Gall Bladder removal scheduled but no tests prescribed - is that OK?!

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Dear All,

I found this forum very helpful and would greatly appreciate your advice on the following:

BRIEFLY:

After accute cholecystitis 2 years ago I was recently prescribed gall bladder removal without fresh ultrasound and/or MRCP tests. Is that normal or shall I ask for the tests to be done prior to operation?

IN DETAIL:

I've been treated for accute cholecystitis at QE hospital in Birmingham 2 years and they also found 2.4 mm stone blocking the exit from my gall bladder. After ~10 day treatment with intravenous antibiotics I was recommended gall bladder removal, from which I rejected at that time.

However, over the last 4-5 months the flare-ups frequency significantly increased (strong pain at night triggered by some foods) and I've decided to go for the operation.

My GP has written me a reference letter to a treatment center at Nottingham, where I was seen by a clinician, who only palpated my belly and asked me to retell the background of the condition.

The clinician didn't do any tests (except palpating my stomach and prescribing blood tests) and only relying on my words he prescribed me a GB removal operation.

When I offered to let him know the name of the doctor who treated me 2 years ago and also to show him the discharge letter from the QE hospital - he said this is unnecessary, and what he recorded from my words is enough.

I found this attitude to be very relaxed and worrying - how can they prescribe an operation only relying on patient words and without doing fresh tests (Ultrasound, MRPC )? Is that normal practice or shall I ask for the tests before the removal?

My operation is in 2.5 weeks from today and I do worry a lot of whether I should proceed with it without the tests being done? I would be very grateful for your kind advice.

Thanks a lot

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5 Replies

  • Posted

    Scary! If you can moderate your diet with low fat foods hang on to your GB. If you have another attack go to another doctor. Did this guy mention bile salt malabsorption, a common occurrence after removal. Did he also tell you that you may still have pain even with no GB?
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    • Posted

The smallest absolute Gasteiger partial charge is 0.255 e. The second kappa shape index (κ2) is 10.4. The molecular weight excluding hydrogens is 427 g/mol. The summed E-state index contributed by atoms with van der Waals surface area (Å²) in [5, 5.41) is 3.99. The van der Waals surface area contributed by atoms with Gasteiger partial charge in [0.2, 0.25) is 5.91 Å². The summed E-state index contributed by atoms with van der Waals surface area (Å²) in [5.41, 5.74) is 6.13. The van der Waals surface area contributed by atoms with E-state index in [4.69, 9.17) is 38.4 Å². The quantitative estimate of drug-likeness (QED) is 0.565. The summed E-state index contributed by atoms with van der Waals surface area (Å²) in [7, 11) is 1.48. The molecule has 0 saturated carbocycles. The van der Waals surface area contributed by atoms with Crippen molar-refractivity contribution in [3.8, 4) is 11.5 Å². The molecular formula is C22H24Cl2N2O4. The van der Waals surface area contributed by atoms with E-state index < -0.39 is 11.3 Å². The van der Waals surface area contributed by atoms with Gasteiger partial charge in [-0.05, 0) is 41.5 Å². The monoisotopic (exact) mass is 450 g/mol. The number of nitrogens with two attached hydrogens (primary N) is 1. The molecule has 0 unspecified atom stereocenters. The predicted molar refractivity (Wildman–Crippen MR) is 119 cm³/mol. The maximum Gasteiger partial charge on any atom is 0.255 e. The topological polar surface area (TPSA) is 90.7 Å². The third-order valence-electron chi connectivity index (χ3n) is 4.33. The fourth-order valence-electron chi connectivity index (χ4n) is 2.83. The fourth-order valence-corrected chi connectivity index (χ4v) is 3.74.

Hi designergirl12,

      From what I understood that guy isn't even a fully qualified doctor but something like senior medical assitant or something (I can't remeber his exact title).

      He didn't mentioned either malabsorption nor pain after removal, but I've read about the postoperative pain on this forum, so I am aware of this possibility.

      I've noticed that the pain is normally triggered by fatty foods (lamb, butter etc.) but lately the list of the triggers has expanded so that even soft cheese or full fat milk (which used to be fully okay months ago) can trigger the pain. So it looks like my body is becoming more intolerant to fats.

      I've heard from a few people that GB removal has helped them a lot so that now they could eat almost anything and feel no pain. But I also read many sad stories here which made me cautious.

      So you really think it's worth trying carry on living with GB on low fat diet? I'd really like to learn more about this and things like "never eat those foods" and recommended foods for GB diet lists etc. if such things exist.

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    • Posted

      Well I have had mine for about 6years now and strangely enough I am experiencing a really bad attack. I also have diverticulitis which is not good with GB so that is why I have kept mine. It really is up to the individual to keep or get rid of. 

       

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  • Posted

    Your gp would have received a copy of your discharge notes from QE, then when the gp referred you to this other hospital, they would have includes a back ground into your history. I would say go ahead with the op because you might have to wait months to get another appointment and u could have a bad flare up again.
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    • Posted

      Apparently neither the GP who reffered me nor the clinician who examined me at the treatment center had a copy of my discharge letter from QE. Moreover, the records that my GP has passed to the clinician didn't even mention my QE hospitalisation of 2 years ago. All this info the clinican has got from my words only.

      I've also made a slip and said in QE I was treated for accute pancreatitis (whereas in reality it was cholecestitis) on which he based all his judgement and prepared the paper work for the operation. And when in the end I've realised the slip and corrected myself - he only smiled and amended a couple of words in the papers - and that's it!

      To put it simple - such a relaxed attitude of medical personal at the treatment center made me worry: if clinican is so "relaxed", can't the surgeon who will operate me be equally sloppy?

      That what really bothers me.

      Also over the last month I sat on a low-fat diet and didn't have any flare-ups  or pain. The waiting time for this op (since the day I asked referal letter from my GP) was only 2 months, so not too bad.

      Maybe I should postpone the op for now and see how it goes?

       

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